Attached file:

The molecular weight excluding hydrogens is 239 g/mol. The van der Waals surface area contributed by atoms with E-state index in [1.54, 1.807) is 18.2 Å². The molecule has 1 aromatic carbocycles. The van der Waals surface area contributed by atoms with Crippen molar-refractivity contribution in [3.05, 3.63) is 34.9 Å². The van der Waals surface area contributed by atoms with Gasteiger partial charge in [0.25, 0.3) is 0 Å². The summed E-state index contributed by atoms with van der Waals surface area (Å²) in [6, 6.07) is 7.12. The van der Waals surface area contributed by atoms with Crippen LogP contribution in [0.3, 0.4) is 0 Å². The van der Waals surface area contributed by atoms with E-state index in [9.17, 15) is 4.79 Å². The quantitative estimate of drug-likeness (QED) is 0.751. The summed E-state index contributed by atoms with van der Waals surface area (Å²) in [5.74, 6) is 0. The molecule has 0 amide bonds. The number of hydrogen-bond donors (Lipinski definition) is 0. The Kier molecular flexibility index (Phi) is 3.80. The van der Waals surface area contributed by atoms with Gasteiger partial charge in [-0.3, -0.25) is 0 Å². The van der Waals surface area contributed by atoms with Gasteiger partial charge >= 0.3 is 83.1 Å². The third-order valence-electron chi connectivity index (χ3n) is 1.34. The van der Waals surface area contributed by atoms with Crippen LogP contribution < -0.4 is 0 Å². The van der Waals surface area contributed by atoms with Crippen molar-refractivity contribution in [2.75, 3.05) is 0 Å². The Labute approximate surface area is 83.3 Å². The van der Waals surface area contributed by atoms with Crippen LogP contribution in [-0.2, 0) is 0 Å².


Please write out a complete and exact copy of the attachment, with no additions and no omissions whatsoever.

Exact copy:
The molecular weight excluding hydrogens is 239 g/mol. The van der Waals surface area contributed by atoms with E-state index in [1.54, 1.807) is 18.2 Å². The molecule has 1 aromatic carbocycles. The van der Waals surface area contributed by atoms with Crippen molar-refractivity contribution in [3.05, 3.63) is 34.9 Å². The van der Waals surface area contributed by atoms with Gasteiger partial charge in [0.25, 0.3) is 0 Å². The summed E-state index contributed by atoms with van der Waals surface area (Å²) in [6, 6.07) is 7.12. The van der Waals surface area contributed by atoms with Crippen LogP contribution in [0.3, 0.4) is 0 Å². The van der Waals surface area contributed by atoms with E-state index in [9.17, 15) is 4.79 Å². The quantitative estimate of drug-likeness (QED) is 0.751. The summed E-state index contributed by atoms with van der Waals surface area (Å²) in [5.74, 6) is 0. The molecule has 0 amide bonds. The number of hydrogen-bond donors (Lipinski definition) is 0. The Kier molecular flexibility index (Phi) is 3.80. The van der Waals surface area contributed by atoms with Gasteiger partial charge in [-0.3, -0.25) is 0 Å². The van der Waals surface area contributed by atoms with Gasteiger partial charge >= 0.3 is 83.1 Å². The third-order valence-electron chi connectivity index (χ3n) is 1.34. The van der Waals surface area contributed by atoms with Crippen LogP contribution < -0.4 is 0 Å². The van der Waals surface area contributed by atoms with Crippen molar-refractivity contribution in [2.75, 3.05) is 0 Å². The Labute approximate surface area is 83.3 Å². The van der Waals surface area contributed by atoms with Crippen LogP contribution in [-0.2, 0) is 0 Å².